Antonio Spilimbergo, Paola Giuliano, Friday, September 25, 2009
Economic events can have long-lasting non-economic effects. This column shows how economic circumstances affect individuals’ life-long beliefs. Individuals growing up during recessions tend to believe that success in life depends more on luck than on effort and support more government redistribution, but they are less confident in public institutions. The current severe recession may be forming a generation that is more risk-averse and believes more in redistribution.
Douglas L. Campbell, Christopher M. Meissner, Dennis Novy, David Jacks, Saturday, September 19, 2009
Trade has declined massively during the crisis. This column assesses the relative roles of falling demand and rising trade costs in explaining the collapse and compares it to the Great Depression. Surprising, the increase in trade costs today is as large as in 1929, despite the absence of any modern protectionism resembling Smoot-Hawley. It appears that reviving global demand alone will be insufficient to revive world trade.
Daniel Gros, Friday, May 1, 2009
Today’s general consensus is that a key factor behind the Great Depression was the breakdown of the US banking system and that we must avoid large-scale bank failures this time around at all costs. However, this column shows that commercial banks actually do relatively well during recessions. It is the financial sector outside banking – in other words, investment banking – that suffers huge losses.
Thomas Helbling, Wednesday, April 29, 2009
Despite the stunning contraction of industrial production and trade across the globe, the global economy is still a far cry away from the calamities of the Great Depression. However, if the economic damage of the current global crisis may have been contained so far, worrisome parallels to the early 1930s remain and preventive policy actions must be kept up.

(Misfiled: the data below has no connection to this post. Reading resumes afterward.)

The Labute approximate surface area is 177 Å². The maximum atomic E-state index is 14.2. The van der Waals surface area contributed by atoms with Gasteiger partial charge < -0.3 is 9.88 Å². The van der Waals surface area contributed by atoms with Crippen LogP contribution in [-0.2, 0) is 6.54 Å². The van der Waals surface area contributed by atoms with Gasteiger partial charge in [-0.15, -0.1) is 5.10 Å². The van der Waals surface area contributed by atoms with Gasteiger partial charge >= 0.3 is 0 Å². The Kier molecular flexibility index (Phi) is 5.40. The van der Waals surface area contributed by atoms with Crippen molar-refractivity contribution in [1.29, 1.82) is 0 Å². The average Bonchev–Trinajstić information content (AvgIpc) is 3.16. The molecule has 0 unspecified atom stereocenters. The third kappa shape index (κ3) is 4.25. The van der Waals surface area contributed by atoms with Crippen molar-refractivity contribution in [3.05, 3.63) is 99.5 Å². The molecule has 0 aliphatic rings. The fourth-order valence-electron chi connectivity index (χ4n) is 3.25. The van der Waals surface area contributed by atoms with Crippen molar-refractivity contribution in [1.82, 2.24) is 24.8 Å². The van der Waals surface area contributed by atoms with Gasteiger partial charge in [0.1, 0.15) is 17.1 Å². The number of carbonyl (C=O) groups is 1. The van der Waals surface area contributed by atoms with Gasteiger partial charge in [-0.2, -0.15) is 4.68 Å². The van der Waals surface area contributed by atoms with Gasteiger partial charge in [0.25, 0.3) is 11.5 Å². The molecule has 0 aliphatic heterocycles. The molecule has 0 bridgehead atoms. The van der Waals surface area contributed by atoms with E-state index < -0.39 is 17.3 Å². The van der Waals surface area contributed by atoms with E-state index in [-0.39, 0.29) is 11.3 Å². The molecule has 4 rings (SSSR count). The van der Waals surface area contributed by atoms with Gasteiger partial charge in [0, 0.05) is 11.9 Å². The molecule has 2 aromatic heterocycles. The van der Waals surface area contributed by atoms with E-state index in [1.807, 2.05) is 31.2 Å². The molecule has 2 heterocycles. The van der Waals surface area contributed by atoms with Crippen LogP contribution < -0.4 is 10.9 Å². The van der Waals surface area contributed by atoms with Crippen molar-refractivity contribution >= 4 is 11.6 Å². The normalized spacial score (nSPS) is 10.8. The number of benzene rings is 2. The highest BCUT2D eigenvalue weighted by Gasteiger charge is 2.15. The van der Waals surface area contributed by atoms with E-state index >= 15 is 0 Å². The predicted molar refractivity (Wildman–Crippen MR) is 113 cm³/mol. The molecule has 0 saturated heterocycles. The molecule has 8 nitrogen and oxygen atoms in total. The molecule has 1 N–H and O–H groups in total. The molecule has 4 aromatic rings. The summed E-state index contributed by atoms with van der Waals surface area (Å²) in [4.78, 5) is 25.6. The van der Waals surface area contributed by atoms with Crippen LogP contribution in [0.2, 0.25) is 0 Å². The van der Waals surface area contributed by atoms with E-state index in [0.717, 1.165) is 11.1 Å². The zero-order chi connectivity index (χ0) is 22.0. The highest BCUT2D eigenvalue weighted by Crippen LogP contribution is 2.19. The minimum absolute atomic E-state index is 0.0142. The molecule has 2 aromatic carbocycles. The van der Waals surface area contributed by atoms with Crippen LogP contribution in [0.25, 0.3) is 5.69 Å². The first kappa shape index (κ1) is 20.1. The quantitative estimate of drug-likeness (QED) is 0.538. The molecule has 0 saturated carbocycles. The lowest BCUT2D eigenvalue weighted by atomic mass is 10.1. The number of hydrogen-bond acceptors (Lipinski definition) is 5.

Olivier Accominotti, Thursday, April 23, 2009
China’s “dollar trap” has many analysts worried about its future resolution. This column discusses a similar situation in the 1920s when France held more than half the world’s foreign reserves. France’s “sterling trap” ended disastrously. Sterling suffered a major currency crisis, French authorities lost a lot of money, and subsequent policy reactions deepened the Great Depression.
Nicholas Bloom, Friday, April 17, 2009
This column says that the policy response to the financial crisis seems to have been adequate – we will not slip into another Great Depression. It argues that growth will resume by late 2009, as uncertainty is subsiding due to global cooperation.
Barry Eichengreen, Kevin Hjortshøj O’Rourke, Monday, March 8, 2010
This column updates the original Vox columns by Barry Eichengreen and Kevin O’Rourke comparing today’s global crisis to the Great Depression. The three previous columns have shattered all Vox readership records with over 450,000 views. This latest edition covers up to February 2010 showing that, while there is cause for optimism, there is no room for complacency.
Enrique G. Mendoza, Thursday, February 12, 2009
This column rehabilitates Irving Fisher’s debt-deflation theory to explain the current crisis. It suggests that fiscal stimulus will do little to prevent the crisis from becoming a protracted slump because the problem lies in finance. A cure will require reversing deflation and restarting the credit system.
Nicholas Bloom, Wednesday, October 8, 2008
The crisis is shaping up to be a perfect storm – a huge surge in uncertainty that is generating a rapid slow-down in activity, a collapse of banking preventing many of the few remaining firms and consumers that want to invest from doing so, and a shift in the political landscape locking in the damage through protectionism and anti-competitive policies.
Nikolaus Wolf, Thursday, May 29, 2008
Prior to 1914, Europe was economically integrated across political borders. The “second Thirty Year War” (1914-1945) put up barriers that post-war European integration has been undoing since the 1950s, returning Europe to a familiar state of economic affairs.